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Howl
Jonah Raskin finds gay liberation themes of safety and empathy in Allen Ginsberg's epic poem.

By Jonah Raskin

Allen Ginsberg, the Beat poet, never married, never defended the institution of marriage and never defined himself as gay. Nonetheless, he'd have felt at home today in gay San Francisco.

In the 50s, Ginsberg came out of the closet because of his experience at Langley Porter. "I'm a homosexual," he told his therapist Dr. Hicks. "So? Dr. Hicks replied.

In the 40s, Ginsberg's doctors aimed to break his deeply ingrained sexual orientation. Fortunately, they didn't shock him with jolts of electricity. Unfortunately, his friend and fellow homosexual, Carl Solomon, did suffer the indignities of electrical-shock therapy. "Ah Carl, while you are not safe I am not safe," Ginsberg wrote in his epic poem "Howl", published by City Lights and tried in a San Francisco courtroom. The judge found City Lights founder, Lawrence Ferlinghetti, not guilty of obscenity though by the rules of today's FCC the four-letter words would result in a stiff fine.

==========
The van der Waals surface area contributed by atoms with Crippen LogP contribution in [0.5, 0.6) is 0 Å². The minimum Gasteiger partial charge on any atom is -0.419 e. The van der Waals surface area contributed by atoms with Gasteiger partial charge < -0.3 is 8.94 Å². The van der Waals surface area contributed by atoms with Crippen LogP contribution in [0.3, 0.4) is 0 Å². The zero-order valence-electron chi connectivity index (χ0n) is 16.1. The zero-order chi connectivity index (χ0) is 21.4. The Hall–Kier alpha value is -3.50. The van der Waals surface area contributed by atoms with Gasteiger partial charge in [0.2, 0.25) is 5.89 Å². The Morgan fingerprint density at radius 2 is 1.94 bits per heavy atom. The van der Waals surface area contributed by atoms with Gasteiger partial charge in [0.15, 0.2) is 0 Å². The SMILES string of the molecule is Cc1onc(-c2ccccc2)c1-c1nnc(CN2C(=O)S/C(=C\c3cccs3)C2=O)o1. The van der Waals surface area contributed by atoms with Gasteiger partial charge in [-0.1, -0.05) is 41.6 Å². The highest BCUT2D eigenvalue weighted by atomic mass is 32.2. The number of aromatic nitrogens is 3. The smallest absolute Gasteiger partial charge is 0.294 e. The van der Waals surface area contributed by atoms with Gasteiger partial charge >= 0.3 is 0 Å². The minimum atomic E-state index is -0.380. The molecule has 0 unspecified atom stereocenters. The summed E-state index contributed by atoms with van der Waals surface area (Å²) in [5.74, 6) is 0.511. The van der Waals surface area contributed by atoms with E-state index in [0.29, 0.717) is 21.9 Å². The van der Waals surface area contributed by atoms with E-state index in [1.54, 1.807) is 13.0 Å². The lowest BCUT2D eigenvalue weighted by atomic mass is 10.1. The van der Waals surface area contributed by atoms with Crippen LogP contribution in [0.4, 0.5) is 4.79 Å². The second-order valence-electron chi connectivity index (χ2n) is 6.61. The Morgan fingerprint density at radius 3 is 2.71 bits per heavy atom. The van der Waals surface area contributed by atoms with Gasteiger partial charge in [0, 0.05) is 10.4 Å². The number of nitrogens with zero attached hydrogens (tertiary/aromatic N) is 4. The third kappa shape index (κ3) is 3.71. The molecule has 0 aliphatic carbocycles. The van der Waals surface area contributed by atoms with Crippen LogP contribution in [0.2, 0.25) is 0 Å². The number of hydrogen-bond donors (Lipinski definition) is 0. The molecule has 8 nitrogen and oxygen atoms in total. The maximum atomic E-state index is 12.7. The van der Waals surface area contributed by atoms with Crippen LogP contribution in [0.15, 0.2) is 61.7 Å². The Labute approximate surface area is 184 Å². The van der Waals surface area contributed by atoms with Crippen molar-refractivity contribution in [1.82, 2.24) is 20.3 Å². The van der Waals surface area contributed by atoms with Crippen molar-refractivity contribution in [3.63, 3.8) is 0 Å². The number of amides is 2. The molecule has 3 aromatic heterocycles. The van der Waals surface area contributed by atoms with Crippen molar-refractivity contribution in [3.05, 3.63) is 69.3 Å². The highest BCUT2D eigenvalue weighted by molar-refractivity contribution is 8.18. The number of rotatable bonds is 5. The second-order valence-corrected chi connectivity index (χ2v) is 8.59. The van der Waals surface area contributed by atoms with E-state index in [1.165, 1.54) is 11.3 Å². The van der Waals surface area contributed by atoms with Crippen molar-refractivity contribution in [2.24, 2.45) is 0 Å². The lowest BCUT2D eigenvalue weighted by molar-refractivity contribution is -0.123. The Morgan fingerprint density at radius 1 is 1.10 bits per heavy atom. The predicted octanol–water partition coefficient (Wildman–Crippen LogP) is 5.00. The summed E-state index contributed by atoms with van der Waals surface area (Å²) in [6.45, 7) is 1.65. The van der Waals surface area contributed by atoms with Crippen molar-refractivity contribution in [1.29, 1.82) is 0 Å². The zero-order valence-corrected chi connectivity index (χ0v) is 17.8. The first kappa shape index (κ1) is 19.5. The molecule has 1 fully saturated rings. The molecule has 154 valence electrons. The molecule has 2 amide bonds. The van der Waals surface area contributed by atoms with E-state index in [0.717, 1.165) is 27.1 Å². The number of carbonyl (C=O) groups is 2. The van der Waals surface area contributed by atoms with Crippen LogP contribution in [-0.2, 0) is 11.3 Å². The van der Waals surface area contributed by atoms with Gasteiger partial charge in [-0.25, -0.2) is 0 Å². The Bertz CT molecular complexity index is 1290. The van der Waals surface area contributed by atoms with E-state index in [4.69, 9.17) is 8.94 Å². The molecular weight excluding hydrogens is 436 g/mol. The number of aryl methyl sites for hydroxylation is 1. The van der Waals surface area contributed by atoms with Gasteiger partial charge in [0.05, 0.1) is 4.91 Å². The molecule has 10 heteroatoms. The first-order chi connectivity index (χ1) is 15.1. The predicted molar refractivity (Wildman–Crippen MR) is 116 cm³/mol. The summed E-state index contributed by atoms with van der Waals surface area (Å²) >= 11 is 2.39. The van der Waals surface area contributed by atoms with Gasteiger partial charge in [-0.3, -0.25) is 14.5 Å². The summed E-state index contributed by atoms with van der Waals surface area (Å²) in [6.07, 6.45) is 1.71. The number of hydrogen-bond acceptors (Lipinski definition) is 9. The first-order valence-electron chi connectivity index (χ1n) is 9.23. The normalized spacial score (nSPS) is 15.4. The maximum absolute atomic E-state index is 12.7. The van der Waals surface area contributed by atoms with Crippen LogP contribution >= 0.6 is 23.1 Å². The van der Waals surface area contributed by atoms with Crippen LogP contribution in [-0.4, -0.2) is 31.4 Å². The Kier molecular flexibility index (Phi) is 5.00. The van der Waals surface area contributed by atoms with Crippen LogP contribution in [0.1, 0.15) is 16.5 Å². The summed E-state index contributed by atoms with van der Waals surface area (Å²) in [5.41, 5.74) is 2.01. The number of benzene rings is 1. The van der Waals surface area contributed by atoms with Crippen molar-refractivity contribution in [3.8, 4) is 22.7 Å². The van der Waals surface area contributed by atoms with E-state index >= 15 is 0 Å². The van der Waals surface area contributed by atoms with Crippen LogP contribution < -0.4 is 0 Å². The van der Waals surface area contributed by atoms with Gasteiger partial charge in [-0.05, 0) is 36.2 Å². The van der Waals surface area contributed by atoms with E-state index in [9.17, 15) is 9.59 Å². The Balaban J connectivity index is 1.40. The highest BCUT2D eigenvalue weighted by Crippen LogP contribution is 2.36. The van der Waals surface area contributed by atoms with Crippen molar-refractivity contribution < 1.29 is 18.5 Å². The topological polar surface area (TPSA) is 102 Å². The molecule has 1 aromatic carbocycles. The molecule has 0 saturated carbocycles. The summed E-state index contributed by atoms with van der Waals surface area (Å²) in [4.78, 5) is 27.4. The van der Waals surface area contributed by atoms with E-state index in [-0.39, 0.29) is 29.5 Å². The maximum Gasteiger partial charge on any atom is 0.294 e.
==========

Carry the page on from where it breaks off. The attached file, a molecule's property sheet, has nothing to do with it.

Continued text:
Hoary censorship is alive and well, though San Francisco has come a long way since the "Howl" heresy trial. Many of Ginsberg's lines - including the first, "I saw the best minds of my generation destroyed by madness" - still resonate.  Perhaps the line that resonates more than any other is the line he addressed to Solomon: "While you are not safe I am not safe." As he well knew human beings crave a sense of safety in their bodies, core beliefs and values. In a world of bombs and barbs, Ginsberg realized that if all of us aren't safe, none of us are really safe. Empathy alone would not save the world, he believed. Still, he felt that safety matters as much as life, liberty and the pursuit of happiness.

It matters now as much as it did when he wrote, "I saw the best minds of my generation destroyed by madness.
        
With a Perspective, I'm Jonah Raskin.
        
Jonah Raskin is a retired emeritus professor at Sonoma State University.

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